A statewide team of business leaders and other heavy hitters intends to attack Nebraska’s economic problems and maximize its strengths, and it will describe its intentions within a few weeks.
Under the label “Blueprint Nebraska,” leaders including Gov. Pete Ricketts and University of Nebraska President Hank Bounds expect to work on a sweeping set of issues. They include innovation and entrepreneurship, workforce and brain drain, taxes and incentives, arts and culture, infrastructure such as roads, and many other things.
Bounds was involved in a similar effort in Mississippi before he came to Nebraska three years ago.
Bounds deferred to others Friday. But he has frequently said the state needs a solid plan for economic growth.
Bryan Slone, president of the Nebraska Chamber of Commerce and Industry, said the group plans to unveil the initiative within a few weeks.
“It’s meant to be a pretty comprehensive look at building the economic future of the state,” Slone said. “The idea is to really create a collaboration across the state.”
They will review studies that have been done related to the state’s economy and workforce, and examine which states compete with Nebraska and how they are doing. A key goal of the program is to improve Nebraska’s competitiveness when it comes to business and industry.
Slone said they hope to make a statewide tour to promote the project and to listen to Nebraskans’ ideas and concerns.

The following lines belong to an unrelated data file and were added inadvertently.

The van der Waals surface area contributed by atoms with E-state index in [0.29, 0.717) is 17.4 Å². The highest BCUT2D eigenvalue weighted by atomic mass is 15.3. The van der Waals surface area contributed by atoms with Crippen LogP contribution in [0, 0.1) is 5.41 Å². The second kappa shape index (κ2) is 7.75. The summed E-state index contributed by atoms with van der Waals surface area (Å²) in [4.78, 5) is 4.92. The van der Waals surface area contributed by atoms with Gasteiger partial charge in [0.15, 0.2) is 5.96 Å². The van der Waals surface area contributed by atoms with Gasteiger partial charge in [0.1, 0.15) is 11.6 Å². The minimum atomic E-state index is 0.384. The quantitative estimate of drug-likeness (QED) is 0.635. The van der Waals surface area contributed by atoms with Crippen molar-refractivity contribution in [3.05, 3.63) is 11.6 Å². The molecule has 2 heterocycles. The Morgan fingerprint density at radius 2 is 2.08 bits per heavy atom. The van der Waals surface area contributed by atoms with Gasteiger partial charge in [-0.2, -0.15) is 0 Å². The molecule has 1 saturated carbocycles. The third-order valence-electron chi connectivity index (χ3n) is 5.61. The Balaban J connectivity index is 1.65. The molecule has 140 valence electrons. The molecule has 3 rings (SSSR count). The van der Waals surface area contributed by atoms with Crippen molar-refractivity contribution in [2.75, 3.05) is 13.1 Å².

An early draft of the plan says Ricketts, Bounds and chamber of commerce leaders selected members of a steering committee. The committee, led by Union Pacific Corp. Chairman Lance Fritz and 21st Century Holdings President Owen Palm of Scottsbluff, appears to include about 20 people.
Mike Flood, an attorney and broadcaster from Norfolk, said he is pleased to see “the state’s top leaders working hand-in-hand” on these matters. Flood is a member of the panel.
Ricketts and Bounds have been on opposite sides of discussions over the state’s funding of higher education. “I would say that Gov. Ricketts and President Bounds collaborating with the business community is a bright spot” of the initiative, Flood said.
Members of the group met about a week ago at the governor’s residence in Lincoln. They have had at least one other large meeting by conference call.
Flood said he is eager to see Blueprint Nebraska address some of the problems of rural communities, such as declining population.
According to an early draft of the plan, a partial list of the steering committee includes First National Bank of Omaha Chairman Clark Lauritzen; David Graff, CEO of Hudl, in Lincoln; Jerry Adams, CEO of Adams Land & Cattle in Broken Bow; Hod Kosman, chairman of Platte Valley Companies in Scottsbluff; Kim Russel, president of Bryan Health System in Lincoln; Leslie Andersen, president of the Bank of Bennington; and T.R. Raimondo, chairman of Behlen Manufacturing in Columbus.